3) You might suffer

A man of sorrows and of grief, no earthly friend to bring relief; ‘Smitten of God,’ the prophet said – ‘Mocked, beaten, bruised, His blood ran red.’ If He be God, and died for me, no sacrifice too great can be for me, A mortal man, to make; I’ll do it all for Jesus’ sake. Yes, I will tread the path He trod, no other way will please my God; So, henceforth, this my choice shall be, my choice for all eternity.” (William “Smiling Bill” McChesney, age 28, missionary to the Congo. While suffering from malaria he was shoved into a truck by Simba rebels in 1964, stripped and mercilessly beaten by soldiers. He was imprisoned in a small cell with 40 other prisoners and turned over to a rioting mob armed with clubs and fists who struck him down dead.)

Sometimes the door of opportunity swings on the hinges of opposition.

“Circumstances may appear to wreck our lives and God’s plans, but God is not helpless among the ruins. Our broken lives are not lost or useless. God’s love is still working. He comes in and takes the calamity and uses it victoriously, working out His wonderful plan of love.” (Eric Liddell, Olympic Champion, and Missionary to China)

3) You might suffer

“Too many people want the fruit of Paul’s ministry without paying the price that Paul paid. He died. He died to everything. He died daily He was crucified with Christ…I challenge you to pray this prayer: ‘Lord, be ruthless with me in revealing my selfish ambition and my lack of willingness to die to myself.’ I guarantee that He will answer your prayer – and quickly.” (Floyd McClung, international director of All Nations)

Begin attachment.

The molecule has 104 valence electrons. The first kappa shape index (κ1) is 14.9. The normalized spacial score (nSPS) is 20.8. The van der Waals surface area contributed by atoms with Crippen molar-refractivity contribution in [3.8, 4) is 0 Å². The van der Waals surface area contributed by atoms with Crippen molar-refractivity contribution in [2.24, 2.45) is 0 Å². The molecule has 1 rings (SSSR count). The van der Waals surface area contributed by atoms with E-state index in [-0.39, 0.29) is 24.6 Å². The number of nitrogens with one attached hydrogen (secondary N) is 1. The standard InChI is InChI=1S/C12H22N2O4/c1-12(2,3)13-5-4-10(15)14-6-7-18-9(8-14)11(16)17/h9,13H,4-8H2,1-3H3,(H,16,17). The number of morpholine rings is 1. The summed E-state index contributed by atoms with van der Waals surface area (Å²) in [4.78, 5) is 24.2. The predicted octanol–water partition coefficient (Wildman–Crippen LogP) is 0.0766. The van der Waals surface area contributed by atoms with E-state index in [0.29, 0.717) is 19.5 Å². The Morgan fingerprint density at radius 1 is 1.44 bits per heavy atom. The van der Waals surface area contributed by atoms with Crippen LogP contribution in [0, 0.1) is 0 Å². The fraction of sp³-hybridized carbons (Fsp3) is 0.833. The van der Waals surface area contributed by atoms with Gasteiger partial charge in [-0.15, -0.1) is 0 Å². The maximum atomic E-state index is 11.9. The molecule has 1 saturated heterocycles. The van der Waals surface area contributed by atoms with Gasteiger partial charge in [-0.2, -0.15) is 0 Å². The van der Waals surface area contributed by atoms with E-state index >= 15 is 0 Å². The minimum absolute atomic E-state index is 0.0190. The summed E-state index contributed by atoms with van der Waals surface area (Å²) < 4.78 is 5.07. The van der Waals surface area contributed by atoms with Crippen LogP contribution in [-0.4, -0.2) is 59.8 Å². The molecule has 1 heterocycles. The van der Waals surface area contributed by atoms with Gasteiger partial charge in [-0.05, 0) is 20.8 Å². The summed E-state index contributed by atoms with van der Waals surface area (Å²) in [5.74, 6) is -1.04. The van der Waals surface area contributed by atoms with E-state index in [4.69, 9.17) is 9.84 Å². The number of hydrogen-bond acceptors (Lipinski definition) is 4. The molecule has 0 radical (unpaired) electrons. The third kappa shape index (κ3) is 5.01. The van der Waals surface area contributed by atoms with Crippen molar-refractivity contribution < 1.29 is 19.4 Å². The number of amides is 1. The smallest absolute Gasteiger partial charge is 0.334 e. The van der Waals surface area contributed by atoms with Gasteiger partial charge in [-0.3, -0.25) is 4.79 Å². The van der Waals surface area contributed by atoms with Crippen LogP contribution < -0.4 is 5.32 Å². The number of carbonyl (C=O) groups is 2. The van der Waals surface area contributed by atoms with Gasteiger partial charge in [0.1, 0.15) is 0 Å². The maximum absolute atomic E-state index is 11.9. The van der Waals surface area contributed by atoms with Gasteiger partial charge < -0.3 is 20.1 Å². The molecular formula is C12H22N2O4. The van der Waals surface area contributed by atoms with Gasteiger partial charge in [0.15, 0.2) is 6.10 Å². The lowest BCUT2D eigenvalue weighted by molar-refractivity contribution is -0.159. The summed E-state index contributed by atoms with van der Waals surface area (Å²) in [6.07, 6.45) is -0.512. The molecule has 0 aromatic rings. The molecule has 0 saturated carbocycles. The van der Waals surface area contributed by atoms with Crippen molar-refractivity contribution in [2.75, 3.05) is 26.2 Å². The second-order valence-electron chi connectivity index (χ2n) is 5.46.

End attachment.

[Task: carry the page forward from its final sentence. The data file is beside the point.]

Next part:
Paul wrote:

“For our light and momentary troubles are achieving for us an eternal glory that far outweighs them all.” (2 Cor 4:17)

“I consider that our present sufferings are not worth comparing with the glory that will be revealed in us.” (Rom 8:18)

“For to me to live is Christ, and to die is gain.” (Philippians 1:21)

“But whatever was to my profit I now consider loss for the sake of Christ. What is more, I consider everything a loss compared to the surpassing greatness of knowing Christ Jesus my Lord, for whose sake I have lost all things. I consider them rubbish, that I may gain Christ…” (Philippians 3:7-8)

3) You might suffer

When James Calvert went out as a missionary to the cannibals of the Fiji Islands, the ship captain tried to turn him back, saying, “You will lose your life and the lives of those with you if you go among such savages.” To that, Calvert replied, “We died before we came here.”